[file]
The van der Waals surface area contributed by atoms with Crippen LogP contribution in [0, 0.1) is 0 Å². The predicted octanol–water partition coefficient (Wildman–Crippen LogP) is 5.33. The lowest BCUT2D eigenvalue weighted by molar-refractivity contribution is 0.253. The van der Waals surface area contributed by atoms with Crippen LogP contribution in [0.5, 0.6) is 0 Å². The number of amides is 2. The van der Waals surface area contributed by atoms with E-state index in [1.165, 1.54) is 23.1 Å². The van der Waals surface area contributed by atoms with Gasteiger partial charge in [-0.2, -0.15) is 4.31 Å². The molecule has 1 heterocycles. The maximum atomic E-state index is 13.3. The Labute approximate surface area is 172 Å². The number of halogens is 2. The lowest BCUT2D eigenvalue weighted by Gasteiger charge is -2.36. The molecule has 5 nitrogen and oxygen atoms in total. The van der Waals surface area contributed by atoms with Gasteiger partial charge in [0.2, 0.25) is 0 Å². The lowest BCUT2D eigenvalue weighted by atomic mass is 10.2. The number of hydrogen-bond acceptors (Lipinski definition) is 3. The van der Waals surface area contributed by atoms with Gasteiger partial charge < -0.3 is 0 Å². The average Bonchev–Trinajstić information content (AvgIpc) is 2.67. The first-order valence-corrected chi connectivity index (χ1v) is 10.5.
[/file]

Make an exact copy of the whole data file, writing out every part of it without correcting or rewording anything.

The van der Waals surface area contributed by atoms with Crippen LogP contribution in [0, 0.1) is 0 Å². The predicted octanol–water partition coefficient (Wildman–Crippen LogP) is 5.33. The lowest BCUT2D eigenvalue weighted by molar-refractivity contribution is 0.253. The van der Waals surface area contributed by atoms with Crippen LogP contribution in [0.5, 0.6) is 0 Å². The number of amides is 2. The van der Waals surface area contributed by atoms with E-state index in [1.165, 1.54) is 23.1 Å². The van der Waals surface area contributed by atoms with Gasteiger partial charge in [-0.2, -0.15) is 4.31 Å². The molecule has 1 heterocycles. The maximum atomic E-state index is 13.3. The Labute approximate surface area is 172 Å². The number of halogens is 2. The lowest BCUT2D eigenvalue weighted by Gasteiger charge is -2.36. The molecule has 5 nitrogen and oxygen atoms in total. The van der Waals surface area contributed by atoms with Gasteiger partial charge in [0.2, 0.25) is 0 Å². The lowest BCUT2D eigenvalue weighted by atomic mass is 10.2. The number of hydrogen-bond acceptors (Lipinski definition) is 3. The van der Waals surface area contributed by atoms with Gasteiger partial charge < -0.3 is 0 Å². The average Bonchev–Trinajstić information content (AvgIpc) is 2.67. The first-order valence-corrected chi connectivity index (χ1v) is 10.5.